I cracked and called the doctor today for "something stronger" for my endo pain.  I felt ashamed.  Not only am I infertile, my infertility treatment has jacked up my estrogen to the point where my misplaced endometrial tissues are trying to kill me, or maybe I’m just a baby.  No.  I’m not a baby, I’m a tough old gal who’s run marathons and can take a lot of pain.  Or so I thought.

It was about last summer when the endo pain moved in and started keeping its own schedule, growing worse as ovulation approached and fading towards the end of the month.  The birth control pills I took for a few months depressed me and made me fat and paranoid, but the endo died down quite a bit, and now it only gets painful when I’m cycling.  Unfortunately, it particularly flares when I exercise, so as I try to manage the depression and weight gain I end up making the endo pain worse.

Chronic pain is a new thing for me.  It’s been surprising.   It’s a different animal because all the other pain I’ve had has been temporary, and mostly under my control.  It hurt to train for and run marathons, but that was my choice.  It hurt to load trucks at UPS but I was desperate to prove that I could do it, and I got out of that job before I got seriously injured.  Most of the pain I’ve had in my life has been predictable and I either could stop it, or I knew when it would stop.

Not this.  Because I can’t control it, it’s had a whole mental health angle that surprised me.  I cry every day from this pain and I’m not sure why.  It just gets me down.  It scares me, makes me feel trapped and angry.  It also drives me into the arms of food, just as I’m getting a handle on things and might even have a shot at taking off a pound or two of Lupron and graduation party cake and whatever other excuses I’m wearing on my thighs these days.  Food is tailor-made comfort for when I’m angry and scared and hurting, and the more junky-happy-sugary the food can be, the better.  I truly get comfort in those moments, but it’s a comfort quickly followed by regret.

Chronic pain is an old-person thing, and I’ve got it.  I hate it, but it also makes me a little bit less scared of getting old, because I’m handling it.  Note: for me, "handling it" doesn’t mean "drug-free."  I now understand how being old might be having four or five of these chronic pain piranhas just nibbling away, all the time.  Right now I just have one so I feel lucky.   Chronic pain is also opening my eyes to what real life is. Real, sucky, unpredictable, why-me real life, of which I am barely getting a taste.  My pain is temporary and while it’s not as temporary as I would like, it will get fixed when I get some surgery, maybe next year or the year after.  But it will get fixed – lots of other people’s chronic pain won’t, ever.  Except of course for the chronic pain of, say, late-stage cancer, that will get fixed a little bit too soon and in too final a way.  I am pretty lucky.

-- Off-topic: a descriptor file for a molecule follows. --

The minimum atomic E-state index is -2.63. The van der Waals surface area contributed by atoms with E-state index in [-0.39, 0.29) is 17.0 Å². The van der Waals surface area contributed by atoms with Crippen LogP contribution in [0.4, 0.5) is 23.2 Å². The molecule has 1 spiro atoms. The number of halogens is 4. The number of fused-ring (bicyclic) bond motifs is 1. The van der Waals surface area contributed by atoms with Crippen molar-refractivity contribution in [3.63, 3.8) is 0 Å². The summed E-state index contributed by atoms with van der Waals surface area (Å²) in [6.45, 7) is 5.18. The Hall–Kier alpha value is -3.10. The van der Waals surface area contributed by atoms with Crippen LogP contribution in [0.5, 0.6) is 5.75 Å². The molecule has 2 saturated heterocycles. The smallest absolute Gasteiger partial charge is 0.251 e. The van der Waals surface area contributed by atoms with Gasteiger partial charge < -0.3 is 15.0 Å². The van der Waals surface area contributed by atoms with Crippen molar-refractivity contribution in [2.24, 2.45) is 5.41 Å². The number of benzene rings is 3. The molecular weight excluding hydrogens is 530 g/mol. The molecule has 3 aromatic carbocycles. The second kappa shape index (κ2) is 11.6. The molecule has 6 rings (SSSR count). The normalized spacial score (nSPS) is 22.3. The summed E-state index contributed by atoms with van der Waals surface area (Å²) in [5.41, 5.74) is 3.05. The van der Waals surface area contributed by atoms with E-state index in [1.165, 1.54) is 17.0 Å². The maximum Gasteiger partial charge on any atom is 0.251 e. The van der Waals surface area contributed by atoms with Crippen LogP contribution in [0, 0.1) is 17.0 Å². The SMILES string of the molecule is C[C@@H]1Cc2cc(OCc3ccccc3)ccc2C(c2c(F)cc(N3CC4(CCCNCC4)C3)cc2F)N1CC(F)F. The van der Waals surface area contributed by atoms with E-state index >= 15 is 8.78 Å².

I can also keep chronic pain in mind when someone is horrible, or rude, or selfish, or foggy.  People might have surprisingly good reasons for not being a ray of sunshine when they take my order or don’t call me back or turn without signaling.  I have a better understanding of that now than I used to.

Because I’m me, chronic pain is a relief because it’s a kind of "other shoe."  It’s a bad thing, but not as bad a bad thing as it could be, and so I’m relieved.  It could be a lot worse, a lot messier, a lot less fixable.  I’ve got a skinful of Vicodin, now, and insurance paid for it, and there’s a light at the end of this cycle.  It’s for a good cause, when so much pain is just senseless and sad.  So I’m happily pushing all the estrogen my doctor requires, knowing I’ll be able to function (albeit in a slight haze) and I’ll be able to sleep, and I can get through this.  I’m grateful.